Chucky inflects the banalities of talking doll-hood with sufficient creepiness from the start, and there’s something perversely satisfying in watching his increasingly stringy-haired progress toward full-on serial killer as he stalks and hunts down everyone Andy hates, followed by everyone Andy loves.
In one shot, Chucky stares beatifically at a rack of steak knives as if they hold the keys to the universe, and in that moment, director Klevberg almost manages to make you think the film is something more than mindless entertainment.
Here, director Lars Klevberg shows us a possible future of AI takeover and the dangers of too much sophisticated technology. The way children today spend more time in phones rather than playing in grounds or reading books is one of the biggest tragedies of our time, he subtly shows how it could lead to a collapse of a society.
Smartphones, and technology in general, have become integral to everyday life in 2019, and most of the horrors in the film cleverly play into our dependence on technology.
One of the film’s more frightening scenes comes when Doreen (Carlease Burke), an elderly woman living in Andy and Karen’s apartment building orders a Kaslan Car, to take her to bingo. Chucky, who considers Andy his best friend, saw the old woman laughing with Andy, jokingly calling him “my new best friend.”
ince Chucky’s homicidal doll brain now thinks that Andy replaced him, he uses his technological capabilities to hack into the old woman’s ride share app, and ends up taking her on a deadly ride.
While the body count is relatively low for this franchise, the death scenes are inventive and entertainingly gruesome. Poor labor rights, abusive bosses, excessive technology and the flaws of capitalism are also highlighted in the film and effectively are the reasons we get to the horror part. On top of that, the film features plenty of genuinely funny moments, especially when Andy and his friends figure out they can teach Chucky swear words.
Unlike most, I also really liked Buddi’s redesign from Todd Masters and his team at Masters FX, as Chucky is an absolute marvel to watch throughout the film, and it fits perfectly in line with the Buddi doll’s functionality.
There are a number of other problems with the film too. In the advertisement for the Buddi doll, the film makes a big deal out of Chucky’s Alexa-like ability to connect to and control other household appliances, so you’re primed to expect some Gremlins-style mayhem, but it never happens.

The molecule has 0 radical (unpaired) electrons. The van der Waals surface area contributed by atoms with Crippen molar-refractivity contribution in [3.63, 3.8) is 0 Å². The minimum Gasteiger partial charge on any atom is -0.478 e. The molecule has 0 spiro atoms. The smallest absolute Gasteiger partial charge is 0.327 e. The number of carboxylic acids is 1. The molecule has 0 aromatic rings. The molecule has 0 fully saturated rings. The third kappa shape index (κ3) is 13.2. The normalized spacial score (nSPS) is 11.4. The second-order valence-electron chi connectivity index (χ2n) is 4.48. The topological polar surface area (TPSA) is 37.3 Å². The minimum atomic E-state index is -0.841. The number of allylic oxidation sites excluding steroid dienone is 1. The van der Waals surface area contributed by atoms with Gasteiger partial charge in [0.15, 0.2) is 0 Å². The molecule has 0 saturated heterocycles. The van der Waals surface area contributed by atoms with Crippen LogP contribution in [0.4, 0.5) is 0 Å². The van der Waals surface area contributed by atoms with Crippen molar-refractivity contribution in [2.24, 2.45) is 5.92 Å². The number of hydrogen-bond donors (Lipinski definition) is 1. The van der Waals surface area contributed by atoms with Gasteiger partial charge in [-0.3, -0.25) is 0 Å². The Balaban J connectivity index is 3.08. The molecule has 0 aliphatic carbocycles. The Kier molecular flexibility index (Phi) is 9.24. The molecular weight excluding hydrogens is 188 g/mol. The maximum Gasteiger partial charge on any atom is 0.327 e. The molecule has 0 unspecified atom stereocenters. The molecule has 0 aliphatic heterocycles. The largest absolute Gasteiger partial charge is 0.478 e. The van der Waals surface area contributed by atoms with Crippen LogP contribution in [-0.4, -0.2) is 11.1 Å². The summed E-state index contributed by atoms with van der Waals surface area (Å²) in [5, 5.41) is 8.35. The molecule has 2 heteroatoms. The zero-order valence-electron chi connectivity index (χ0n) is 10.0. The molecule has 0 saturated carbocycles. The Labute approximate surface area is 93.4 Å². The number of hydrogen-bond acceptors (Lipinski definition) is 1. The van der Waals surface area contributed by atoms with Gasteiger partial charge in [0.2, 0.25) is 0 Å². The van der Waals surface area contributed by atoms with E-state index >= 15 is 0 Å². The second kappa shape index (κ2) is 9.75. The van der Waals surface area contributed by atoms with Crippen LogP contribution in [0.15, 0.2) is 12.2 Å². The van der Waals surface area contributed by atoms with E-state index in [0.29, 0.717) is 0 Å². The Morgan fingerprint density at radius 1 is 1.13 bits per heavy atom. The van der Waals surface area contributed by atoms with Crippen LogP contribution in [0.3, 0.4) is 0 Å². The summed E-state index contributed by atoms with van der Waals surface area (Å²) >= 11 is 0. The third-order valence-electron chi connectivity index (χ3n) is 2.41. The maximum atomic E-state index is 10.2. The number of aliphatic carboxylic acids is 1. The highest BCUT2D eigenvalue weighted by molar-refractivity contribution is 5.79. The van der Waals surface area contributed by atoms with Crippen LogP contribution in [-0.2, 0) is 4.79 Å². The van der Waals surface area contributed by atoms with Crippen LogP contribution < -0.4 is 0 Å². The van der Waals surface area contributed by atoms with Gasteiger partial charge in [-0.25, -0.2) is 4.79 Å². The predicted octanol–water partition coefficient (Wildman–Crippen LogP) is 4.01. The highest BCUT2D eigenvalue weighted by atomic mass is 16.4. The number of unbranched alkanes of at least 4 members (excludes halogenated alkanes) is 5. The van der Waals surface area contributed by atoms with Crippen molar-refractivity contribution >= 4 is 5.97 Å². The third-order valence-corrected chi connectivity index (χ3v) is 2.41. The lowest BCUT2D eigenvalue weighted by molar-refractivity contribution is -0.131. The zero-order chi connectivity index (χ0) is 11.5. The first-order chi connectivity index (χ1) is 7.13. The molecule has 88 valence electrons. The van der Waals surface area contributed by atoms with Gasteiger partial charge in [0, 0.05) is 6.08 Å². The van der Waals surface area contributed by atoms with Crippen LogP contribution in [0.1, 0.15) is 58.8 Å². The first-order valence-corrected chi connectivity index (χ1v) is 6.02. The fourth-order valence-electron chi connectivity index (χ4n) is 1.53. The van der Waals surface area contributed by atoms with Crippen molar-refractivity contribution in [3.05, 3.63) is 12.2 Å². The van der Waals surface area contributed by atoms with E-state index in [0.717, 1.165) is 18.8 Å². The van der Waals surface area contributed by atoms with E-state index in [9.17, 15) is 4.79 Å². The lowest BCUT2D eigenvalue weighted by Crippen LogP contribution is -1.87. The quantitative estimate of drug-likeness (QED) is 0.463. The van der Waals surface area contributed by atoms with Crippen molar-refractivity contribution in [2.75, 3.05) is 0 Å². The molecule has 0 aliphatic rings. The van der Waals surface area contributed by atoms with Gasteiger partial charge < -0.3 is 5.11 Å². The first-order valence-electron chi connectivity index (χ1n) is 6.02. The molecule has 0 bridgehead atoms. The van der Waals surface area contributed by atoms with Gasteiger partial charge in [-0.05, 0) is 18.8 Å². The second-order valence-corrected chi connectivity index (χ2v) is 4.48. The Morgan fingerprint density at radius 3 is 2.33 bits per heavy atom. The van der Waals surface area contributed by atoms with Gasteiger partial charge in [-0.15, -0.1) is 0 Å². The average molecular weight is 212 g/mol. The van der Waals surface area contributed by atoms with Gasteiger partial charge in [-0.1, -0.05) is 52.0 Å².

In the end, the closest the film comes to doing anything interesting with that idea is a sequence involving some drones and a supermarket, so the fact that it neglects to do anything with Karen and Andy’s actual house is doubly baffling.
On a similar note, the film goes to great lengths to establish that Andy is deaf and needs a hearing aid, but again, fails to do anything interesting with that idea other than using it as a way in which Karen’s mean boyfriend can bully him.
Performance wise, Gabriel Bateman is good in the lead role, managing to be likeable, while Aubrey Plaza brings her signature deadpan humor to her role as the young mother Karen. They also get strong support from Carlease Burke and child actors particularly Ty Consiglio and Beatrice Kitsos.
Unfortunately, Brian Tyree Henry is slightly wasted as the neighborly detective who comes to Andy and Karen’s aid late on.
Nevertheless, the film’s biggest asset is Mark Hamill as the voice of the new Chucky, who brings his famous ‘Joker’ feel back here. Here, Hamill makes a real character with palpable emotions out of Chucky, even achieving a bit of poignancy for the living doll and really selling the menace when he goes full evil. On the whole, ‘Child’s Play’ is an effective satirical horror remake which along with bringing relevant messages also manages to be fun to watch.
Directed – Lars Klevberg
Rated – R
Run Time – 90 minutes